ophia Thakur has opened up about being a young poet, “digital native” and bringing the artform to digital and commercial spaces.
Thakur wrote the verse highlighting issues affecting vulnerable people with lack of access to technology for day-to-day amenities like remote learning, online banking and healthcare.
Speaking to the Standard, Thakur said: “I grew up online. Yet Web4, crypto, metaverse – all of these things are still a little bit confusing to me. I’ve invested in crypto and I’m compliant in the meta, but I still don’t fully get it if I’m honest.
“So, imagine being an older person or a refugee for example, and suddenly everything you need is locked in to this online world.
“In lockdown, so many of us had to help our elderly and now I need help – let alone people in less able positions, let alone people who aren’t digital natives.”
Vodafone launched the collaboration to celebrate the release of 500,000 free sims for the public, with 139,407 London recipients.
The first-generation Londoner spoke on how her artform occupies digital, commercial and print spaces.
Taking to the stage at 16-years-old, Thakur has realised, with the publication of her debut book Somebody Give This Heart a Pen in 2019, that “there is space for spoken word on the page as well”.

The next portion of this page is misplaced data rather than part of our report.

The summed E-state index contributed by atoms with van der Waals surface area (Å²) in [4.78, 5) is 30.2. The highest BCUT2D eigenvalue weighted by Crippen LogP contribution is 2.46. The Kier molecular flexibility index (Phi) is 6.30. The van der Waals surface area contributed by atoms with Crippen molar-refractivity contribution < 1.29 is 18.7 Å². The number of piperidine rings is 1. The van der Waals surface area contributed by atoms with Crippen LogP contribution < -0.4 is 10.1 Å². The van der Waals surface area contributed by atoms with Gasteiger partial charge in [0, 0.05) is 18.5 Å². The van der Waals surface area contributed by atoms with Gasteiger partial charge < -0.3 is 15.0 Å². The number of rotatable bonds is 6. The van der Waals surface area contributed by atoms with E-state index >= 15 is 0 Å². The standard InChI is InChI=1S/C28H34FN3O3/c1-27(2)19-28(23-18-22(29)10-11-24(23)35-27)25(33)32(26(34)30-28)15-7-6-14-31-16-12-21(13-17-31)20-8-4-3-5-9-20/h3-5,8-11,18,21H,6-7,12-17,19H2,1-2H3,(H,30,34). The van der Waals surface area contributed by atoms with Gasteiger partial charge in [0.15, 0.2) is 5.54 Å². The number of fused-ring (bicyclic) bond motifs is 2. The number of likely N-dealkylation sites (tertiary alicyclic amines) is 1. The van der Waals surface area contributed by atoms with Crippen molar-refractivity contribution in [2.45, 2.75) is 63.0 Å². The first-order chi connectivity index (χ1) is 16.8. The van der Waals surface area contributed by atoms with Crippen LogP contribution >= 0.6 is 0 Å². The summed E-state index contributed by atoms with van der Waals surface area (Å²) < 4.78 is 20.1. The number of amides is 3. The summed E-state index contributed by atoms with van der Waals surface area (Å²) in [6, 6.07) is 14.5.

Although she had never read a poetry compilation before releasing her own, Thakur said “it was a risk that paid off”.
She added: “Performing on stage opens the door to the audience you have in front of you. But I think technology opens the door to the whole world, which is obviously a positive because I now have so much more access to people’s experiences and people’s stories.
But Thakur’s first headlining performance was done under duress: “[Before] my first London headline show, I’d done so many stages in London – other people’s stages. I didn’t think I had an audience or a fan base.
“My friend forced me and said ‘Grow up!’. I realised, okay, there’s an audience for poetry and people actually care about what I’m saying.”
Latest in her line of work is Superheroes: Inspiring Stories of Secret Strength under Stormzy’s publishing house Merky Books, recounting comic-inspired stories.
Scoring a Jordan partnership with Nike has also been a proud moment for the young poet that grew up playing basketball from 10 years old.
The poet with Sri-Lankan, Indian and Gambian backgrounds spoke on how the “hospitable culture” learned from her parents and grandparents has influenced the campaigns she chooses today: “My whole bedrock is compassion,” she added.
Her poetic best seller has been described by critics as the “only key to empathy”.
Thakur said: “All the campaigns I choose to do generally are centred around how at least telling someone’s story could increase compassion in someone else.”
Thakur has penned ‘The Divide’, that highlights the impact a lack of connectivity can have. You can view the performance online here.